This artist's concept illustrates an imminent planetary collision around a pair of double stars. NASA's Spitzer Space Telescope found evidence that such collisions could be common around a certain type of tight double, or binary, star system, referred to as RS Canum Venaticorums or RS CVns for short. The stars are similar to the sun in age and mass, but they orbit tightly around each other. With time, they are thought to get closer and closer, until their gravitational influences change, throwing the orbits of planetary bodies circling around them out of whack.
Astronomers say that these types of systems could theoretically host habitable planets, or planets that orbit at the right distance from the star pairs to have temperatures that allow liquid water to exist. If so, then these worlds might not be so lucky. They might ultimately be destroyed in collisions like the impending one illustrated here, in which the larger body has begun to crack under the tidal stresses caused by the gravity of the approaching smaller one.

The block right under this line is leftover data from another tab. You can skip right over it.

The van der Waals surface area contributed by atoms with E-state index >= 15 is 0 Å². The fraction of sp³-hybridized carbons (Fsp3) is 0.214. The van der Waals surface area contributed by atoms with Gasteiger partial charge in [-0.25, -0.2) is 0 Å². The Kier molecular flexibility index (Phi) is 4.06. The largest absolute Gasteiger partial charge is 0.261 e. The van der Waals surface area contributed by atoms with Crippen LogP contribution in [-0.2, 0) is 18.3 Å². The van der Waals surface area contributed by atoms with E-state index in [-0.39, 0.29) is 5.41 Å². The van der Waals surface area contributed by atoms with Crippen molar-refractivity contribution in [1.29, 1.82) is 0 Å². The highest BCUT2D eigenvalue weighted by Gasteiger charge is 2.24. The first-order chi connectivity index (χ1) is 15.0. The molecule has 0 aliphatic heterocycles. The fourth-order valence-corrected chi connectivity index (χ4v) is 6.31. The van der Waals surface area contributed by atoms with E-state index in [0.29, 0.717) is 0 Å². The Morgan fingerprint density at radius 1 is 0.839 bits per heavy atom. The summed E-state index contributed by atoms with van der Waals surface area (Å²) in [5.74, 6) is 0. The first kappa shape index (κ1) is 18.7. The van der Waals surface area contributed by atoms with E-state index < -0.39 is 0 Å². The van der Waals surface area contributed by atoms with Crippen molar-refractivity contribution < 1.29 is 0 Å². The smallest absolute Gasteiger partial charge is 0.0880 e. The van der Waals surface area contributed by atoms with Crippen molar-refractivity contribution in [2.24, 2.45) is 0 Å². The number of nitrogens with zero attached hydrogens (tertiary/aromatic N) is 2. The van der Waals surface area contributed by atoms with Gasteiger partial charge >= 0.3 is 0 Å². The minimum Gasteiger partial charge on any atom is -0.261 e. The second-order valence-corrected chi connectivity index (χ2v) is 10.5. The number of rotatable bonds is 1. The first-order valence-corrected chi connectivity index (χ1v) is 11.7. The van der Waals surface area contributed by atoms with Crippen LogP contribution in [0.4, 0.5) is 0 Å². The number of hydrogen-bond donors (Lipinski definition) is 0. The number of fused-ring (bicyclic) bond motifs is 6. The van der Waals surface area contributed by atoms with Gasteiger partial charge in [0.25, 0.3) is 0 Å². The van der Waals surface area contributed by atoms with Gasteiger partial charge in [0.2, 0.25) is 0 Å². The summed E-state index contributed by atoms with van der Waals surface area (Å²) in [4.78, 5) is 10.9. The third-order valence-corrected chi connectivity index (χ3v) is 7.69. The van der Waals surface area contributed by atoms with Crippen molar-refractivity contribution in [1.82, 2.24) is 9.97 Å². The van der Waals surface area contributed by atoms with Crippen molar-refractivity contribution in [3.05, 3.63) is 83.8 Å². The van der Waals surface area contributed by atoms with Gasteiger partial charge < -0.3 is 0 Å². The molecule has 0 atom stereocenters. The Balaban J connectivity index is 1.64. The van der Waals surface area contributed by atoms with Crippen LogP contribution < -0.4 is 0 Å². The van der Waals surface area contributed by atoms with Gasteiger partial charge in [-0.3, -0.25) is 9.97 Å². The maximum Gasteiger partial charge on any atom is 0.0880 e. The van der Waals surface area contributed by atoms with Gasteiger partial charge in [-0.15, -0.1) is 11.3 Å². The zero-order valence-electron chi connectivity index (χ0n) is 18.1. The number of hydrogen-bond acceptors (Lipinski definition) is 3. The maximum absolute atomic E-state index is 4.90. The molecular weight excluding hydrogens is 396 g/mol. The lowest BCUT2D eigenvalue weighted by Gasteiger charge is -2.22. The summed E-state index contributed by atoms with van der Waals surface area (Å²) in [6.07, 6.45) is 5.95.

Spitzer's infrared vision spotted dusty evidence for such collisions around three tight star pairs. In this artist concept's, dust from ongoing planetary collisions is shown circling the stellar duo in a giant disk.